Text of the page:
“This defendant was a serial online sexual predator that has victimized at least one child (physically) that we know of and is a continuing danger to the community,” he said. He said Barrier’s antics in court during the trial were consistent with the way he had behaved through out all of the previous hearing in the case.


“He was on his third lawyer at this point. He’s done everything in his power thus far to try to delay these proceedings. We went through a trial on the issue of competence but ultimately this day had to come.” Rolston said.


Rolston said he thought the young men who testified during the trial about their interactions with Barrier on social media and, in some cases, in person, showed great courage. Most of them spoke about being in a low place in their lives when they were contacted by Barrier.


The prosecutor said the case shows that parents can’t be too careful when it comes to their children’s access to the internet. “It’s ultimately the responsibility of the parent to keep the child safe and be mindful of predators that are lurking on social media that hold themselves out to be something that they are not to gain access to a child and then over time exploit the child,” Rolston said.


Grayson County District Attorney Brett Smith said the case against Barrier began back on January 24, 2017, when a Whitesboro mother told police her child had been communicating online with an adult, later identified as Barrier, and the messages were sexually explicit. After taking witness statements and reviewing the messages the Barrier exchanged with the minor, the investigation lead to an IP address linked to the Grayson County Law Library. During that investigation, the Grayson County Sheriff’s Office received information that an unknown individual was using the Grayson County Law Library after hours. Deputies eventually discovered Barrier in the county law library one night and saw content on the computer which raised suspicions. This part of the investigation led to a Facebook account belonging to Barrier and resulted in the Sheriff’s Office and Whitesboro PD coordinating their respective investigations.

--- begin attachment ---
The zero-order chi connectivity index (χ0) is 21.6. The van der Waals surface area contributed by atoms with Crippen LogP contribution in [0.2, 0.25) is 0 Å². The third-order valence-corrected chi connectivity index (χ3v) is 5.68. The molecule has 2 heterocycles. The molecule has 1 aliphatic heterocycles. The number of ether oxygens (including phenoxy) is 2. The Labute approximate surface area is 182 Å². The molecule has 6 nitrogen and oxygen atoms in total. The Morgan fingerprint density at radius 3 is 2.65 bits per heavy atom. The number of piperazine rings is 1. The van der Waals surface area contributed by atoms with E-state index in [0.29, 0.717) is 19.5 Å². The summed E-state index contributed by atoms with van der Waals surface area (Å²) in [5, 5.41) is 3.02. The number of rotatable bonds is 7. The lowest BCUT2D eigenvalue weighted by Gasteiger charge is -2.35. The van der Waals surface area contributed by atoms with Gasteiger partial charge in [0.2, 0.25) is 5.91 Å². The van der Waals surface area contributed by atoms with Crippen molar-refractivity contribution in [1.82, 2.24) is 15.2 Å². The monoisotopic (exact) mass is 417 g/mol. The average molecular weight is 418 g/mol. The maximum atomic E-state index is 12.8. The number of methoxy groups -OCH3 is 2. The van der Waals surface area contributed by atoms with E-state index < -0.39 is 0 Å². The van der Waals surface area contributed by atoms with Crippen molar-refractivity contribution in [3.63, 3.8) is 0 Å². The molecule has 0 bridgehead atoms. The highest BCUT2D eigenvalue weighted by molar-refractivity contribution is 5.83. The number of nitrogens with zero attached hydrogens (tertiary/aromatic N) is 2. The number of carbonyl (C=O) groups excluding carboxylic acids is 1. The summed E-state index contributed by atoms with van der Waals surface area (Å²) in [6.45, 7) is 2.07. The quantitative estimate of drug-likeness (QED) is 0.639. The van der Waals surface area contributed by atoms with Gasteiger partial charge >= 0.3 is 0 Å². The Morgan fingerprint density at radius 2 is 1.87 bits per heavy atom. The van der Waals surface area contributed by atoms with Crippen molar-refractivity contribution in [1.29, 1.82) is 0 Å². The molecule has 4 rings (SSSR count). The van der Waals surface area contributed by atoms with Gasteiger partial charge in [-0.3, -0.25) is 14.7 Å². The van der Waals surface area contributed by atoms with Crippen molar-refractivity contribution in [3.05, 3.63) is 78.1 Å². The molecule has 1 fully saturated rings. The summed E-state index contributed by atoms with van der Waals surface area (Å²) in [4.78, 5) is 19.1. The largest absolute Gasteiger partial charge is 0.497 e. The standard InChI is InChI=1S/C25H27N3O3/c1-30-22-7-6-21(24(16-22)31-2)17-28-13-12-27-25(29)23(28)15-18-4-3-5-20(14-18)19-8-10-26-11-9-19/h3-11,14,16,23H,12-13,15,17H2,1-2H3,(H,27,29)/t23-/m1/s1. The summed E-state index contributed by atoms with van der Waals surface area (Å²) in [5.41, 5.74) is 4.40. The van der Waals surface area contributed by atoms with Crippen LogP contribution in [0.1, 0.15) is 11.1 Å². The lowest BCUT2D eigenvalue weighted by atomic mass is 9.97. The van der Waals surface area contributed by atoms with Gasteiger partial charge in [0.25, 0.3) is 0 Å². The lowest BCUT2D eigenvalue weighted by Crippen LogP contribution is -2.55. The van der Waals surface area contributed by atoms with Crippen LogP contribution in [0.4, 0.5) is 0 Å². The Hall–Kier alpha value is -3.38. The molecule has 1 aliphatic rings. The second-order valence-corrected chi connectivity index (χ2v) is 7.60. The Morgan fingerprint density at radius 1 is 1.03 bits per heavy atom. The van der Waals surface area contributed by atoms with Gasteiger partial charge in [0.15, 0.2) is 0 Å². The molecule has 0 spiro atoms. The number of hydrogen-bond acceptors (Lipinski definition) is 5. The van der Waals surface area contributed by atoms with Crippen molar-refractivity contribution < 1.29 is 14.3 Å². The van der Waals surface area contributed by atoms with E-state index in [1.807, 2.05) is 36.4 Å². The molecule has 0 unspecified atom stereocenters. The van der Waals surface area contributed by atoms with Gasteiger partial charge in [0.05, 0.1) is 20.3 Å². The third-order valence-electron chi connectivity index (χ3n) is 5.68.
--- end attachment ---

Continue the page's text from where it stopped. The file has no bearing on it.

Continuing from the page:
After that initial investigation, authorities discovered multiple instances of Barrier soliciting minors for sexual purposes resulting in the multi-count indictment against him. Each instance evidenced that Barrier was grooming vulnerable teenage children, attempting to lure them into meeting him in person and offering them alcohol or drugs. Barrier also sent and received lewd images to and from the underage victims. The county law librarian who had allowed Barrier to remain in the library after hours was eventually fired for that decision.


Evidence at punishment showed the jury that Barrier providing drugs and alcohol to a 14 year old boy he had lured to his apartment, resulting in Barrier exposing himself to the teenager. Barrier had prior conviction for felony burglary and theft and had a string of misdemeanor convictions. Punishment evidence was also presented regarding drug charges currently under indictment.


Smith stated, “Although Defendant attempted through various means to postpone the fate of the guilty verdict, he was unsuccessful. The jury sent a strong message to predators who seek to harm our children… if you harm our children, you will pay with your freedom.”